Jim Porter, new president of the Pro Football Hall of Fame, sees himself as part of the team

Baker’s retirement and Porter’s promotion were announced in the same press release on Oct. 16, but both moves had been in the works for some time, Porter said. Baker, 68, will continue to represent Hall at Ring of Excellence ceremonies for the remainder of the NFL season and will spend the rest of the time on domestic, family and business projects in California and Nevada.

Porter, 57, was a logical choice to take on the role of chairman, who oversees the museum’s day-to-day business operations. The Cantonese native has extensive management experience – he was CEO and publisher of GateHouse Ohio Media from 2013-2020, which included three dailies and a monthly magazine – and a close connection to Hall, having served as chief marketing and museum communications. officer since April 2020. Previously, he served on the Hall of Fame board of directors and chaired the host committee of the Hall of Fame’s centennial celebration, which was slated for summer 2020 but postponed to 2021 due to the COVID-19 pandemic.

“Jim was very, very qualified,” said Dennis Nash, executive chairman of the Hall of Fame board. “He came from a large organization and if you’ve spent time in an organization like that, you manage advertisers, you manage business executives, you deal with unions and workers – there’s a lot of different things, moving parts. “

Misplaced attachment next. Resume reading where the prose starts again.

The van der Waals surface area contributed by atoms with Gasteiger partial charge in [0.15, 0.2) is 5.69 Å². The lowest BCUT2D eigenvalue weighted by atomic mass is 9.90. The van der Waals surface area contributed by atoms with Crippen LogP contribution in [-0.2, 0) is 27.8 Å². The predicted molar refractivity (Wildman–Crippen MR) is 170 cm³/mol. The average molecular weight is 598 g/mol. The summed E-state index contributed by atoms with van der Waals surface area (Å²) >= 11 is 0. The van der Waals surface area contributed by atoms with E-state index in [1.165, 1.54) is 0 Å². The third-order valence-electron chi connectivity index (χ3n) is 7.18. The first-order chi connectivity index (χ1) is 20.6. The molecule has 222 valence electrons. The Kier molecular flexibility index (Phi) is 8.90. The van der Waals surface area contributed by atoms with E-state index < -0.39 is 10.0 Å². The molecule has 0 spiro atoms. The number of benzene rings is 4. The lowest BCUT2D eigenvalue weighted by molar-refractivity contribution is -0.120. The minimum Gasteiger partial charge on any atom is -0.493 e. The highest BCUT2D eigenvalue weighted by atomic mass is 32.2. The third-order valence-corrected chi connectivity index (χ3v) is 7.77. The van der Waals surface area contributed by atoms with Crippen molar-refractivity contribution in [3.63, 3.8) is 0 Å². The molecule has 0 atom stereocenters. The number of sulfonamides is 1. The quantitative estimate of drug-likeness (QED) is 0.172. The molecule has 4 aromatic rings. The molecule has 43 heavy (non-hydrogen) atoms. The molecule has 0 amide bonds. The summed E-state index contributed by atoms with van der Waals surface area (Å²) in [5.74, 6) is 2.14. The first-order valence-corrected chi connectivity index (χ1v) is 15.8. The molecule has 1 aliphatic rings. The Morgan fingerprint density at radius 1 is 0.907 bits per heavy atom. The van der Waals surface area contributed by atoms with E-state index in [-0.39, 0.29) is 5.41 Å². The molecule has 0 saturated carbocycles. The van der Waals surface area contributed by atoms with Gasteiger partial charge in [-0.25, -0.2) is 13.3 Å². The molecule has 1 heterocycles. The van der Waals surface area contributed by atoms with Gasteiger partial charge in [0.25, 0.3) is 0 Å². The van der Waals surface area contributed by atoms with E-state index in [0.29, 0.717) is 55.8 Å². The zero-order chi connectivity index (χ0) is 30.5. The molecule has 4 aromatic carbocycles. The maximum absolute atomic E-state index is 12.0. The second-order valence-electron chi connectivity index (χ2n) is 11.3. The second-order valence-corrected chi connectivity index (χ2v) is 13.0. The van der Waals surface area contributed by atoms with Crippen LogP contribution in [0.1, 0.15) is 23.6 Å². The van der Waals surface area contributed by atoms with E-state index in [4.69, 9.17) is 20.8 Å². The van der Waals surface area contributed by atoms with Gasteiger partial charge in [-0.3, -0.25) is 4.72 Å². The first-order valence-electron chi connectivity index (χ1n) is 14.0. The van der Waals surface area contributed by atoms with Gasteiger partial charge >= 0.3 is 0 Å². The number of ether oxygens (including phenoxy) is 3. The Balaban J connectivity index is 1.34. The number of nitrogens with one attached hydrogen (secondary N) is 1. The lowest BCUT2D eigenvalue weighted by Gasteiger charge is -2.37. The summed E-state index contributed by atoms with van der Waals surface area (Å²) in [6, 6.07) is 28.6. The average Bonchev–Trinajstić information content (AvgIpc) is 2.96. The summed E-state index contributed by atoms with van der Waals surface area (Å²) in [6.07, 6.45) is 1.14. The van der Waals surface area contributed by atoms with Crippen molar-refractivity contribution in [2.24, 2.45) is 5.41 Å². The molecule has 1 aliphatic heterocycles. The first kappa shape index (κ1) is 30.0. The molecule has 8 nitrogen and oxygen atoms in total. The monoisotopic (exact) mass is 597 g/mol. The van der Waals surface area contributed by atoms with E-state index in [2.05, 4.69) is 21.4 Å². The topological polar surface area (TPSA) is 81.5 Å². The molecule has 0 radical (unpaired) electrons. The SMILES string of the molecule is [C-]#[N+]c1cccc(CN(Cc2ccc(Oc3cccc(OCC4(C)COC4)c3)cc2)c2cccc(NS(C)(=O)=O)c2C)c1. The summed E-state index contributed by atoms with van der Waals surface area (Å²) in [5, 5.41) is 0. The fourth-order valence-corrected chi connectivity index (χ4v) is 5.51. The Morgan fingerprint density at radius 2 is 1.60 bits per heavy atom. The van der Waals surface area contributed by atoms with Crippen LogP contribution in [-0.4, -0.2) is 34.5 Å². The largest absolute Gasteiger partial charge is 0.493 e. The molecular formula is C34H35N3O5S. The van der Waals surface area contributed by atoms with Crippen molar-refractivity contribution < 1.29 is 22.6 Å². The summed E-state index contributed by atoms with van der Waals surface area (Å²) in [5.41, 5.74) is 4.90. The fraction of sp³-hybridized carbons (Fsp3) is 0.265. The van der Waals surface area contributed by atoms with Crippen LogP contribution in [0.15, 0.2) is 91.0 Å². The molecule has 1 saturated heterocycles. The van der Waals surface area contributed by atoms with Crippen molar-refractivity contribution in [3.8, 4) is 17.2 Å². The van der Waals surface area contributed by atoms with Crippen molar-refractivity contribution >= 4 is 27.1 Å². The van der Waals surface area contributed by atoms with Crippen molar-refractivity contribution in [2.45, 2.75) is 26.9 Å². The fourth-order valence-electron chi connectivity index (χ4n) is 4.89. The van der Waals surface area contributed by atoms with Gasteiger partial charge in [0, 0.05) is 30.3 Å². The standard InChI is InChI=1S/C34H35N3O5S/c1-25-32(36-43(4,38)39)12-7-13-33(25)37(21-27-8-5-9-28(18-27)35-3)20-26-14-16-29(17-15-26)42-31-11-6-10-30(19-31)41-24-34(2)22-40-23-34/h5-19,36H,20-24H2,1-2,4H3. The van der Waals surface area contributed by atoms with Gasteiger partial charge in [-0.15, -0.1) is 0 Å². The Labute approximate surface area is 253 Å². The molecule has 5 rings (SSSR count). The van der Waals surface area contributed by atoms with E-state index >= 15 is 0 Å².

Porter also understands the Hall’s importance to Canton and Stark County, Nash said. The Hall doesn’t publish annual attendance figures, but a 2018 New York Times article put it at 225,000 per year. In the first week of November, it drew visitors from 49 of the 50 states – the outlier was Montana – but most of its activity came from Ohio and Pennsylvania. The Hall wants to do more to attract local fans who haven’t been in years, which is why it recently launched its “Best Football Day Ever” series, where fans can watch an NFL game indoors. from its conference center and meet a Hall of Famer. Game 1 – the Week 9 game between the Browns and the Bengals – drew 400 people, pretty much all from Stark and Summit County.

“I want the community to know that the Pro Football Hall of Fame cares about them,” Porter said.

The museum has 501 (c) (3) status as a nonprofit – “We’re in good shape and we’re financially responsible,” Porter said – and its success doesn’t just depend on the sale of local tickets, but also community support through partnerships and volunteering for the consecration. It requires someone who has connections to community leaders, which is one of the main reasons Porter got the job.

“I don’t think we even wavered about this nomination,” Nash said.

Baker’s executive director title is a different animal. The Hall of Fame wants to continue to elevate its platform and grow its national presence, which may require a Baker-esque leader to raise funds and bring in more national sponsorships. That hiring, if it does occur, would likely take place after this year’s class was selected in early February, Nash said.

“The job has changed completely from the time David arrived until he retired,” said Nash, who is also president and co-founder of Canton-based Kenan Advantage Group. “We’re always talking about the 32 NFL franchises and it’s kind of a 33rd franchise. Only there’s absolutely no downside. Everyone here has achieved excellence. It’s all the big names that ever have. played the game. David did a great job raising awareness of this.

“I imagine this (executive director) is going to be a job of choice. A lot of people would be interested in this position.”

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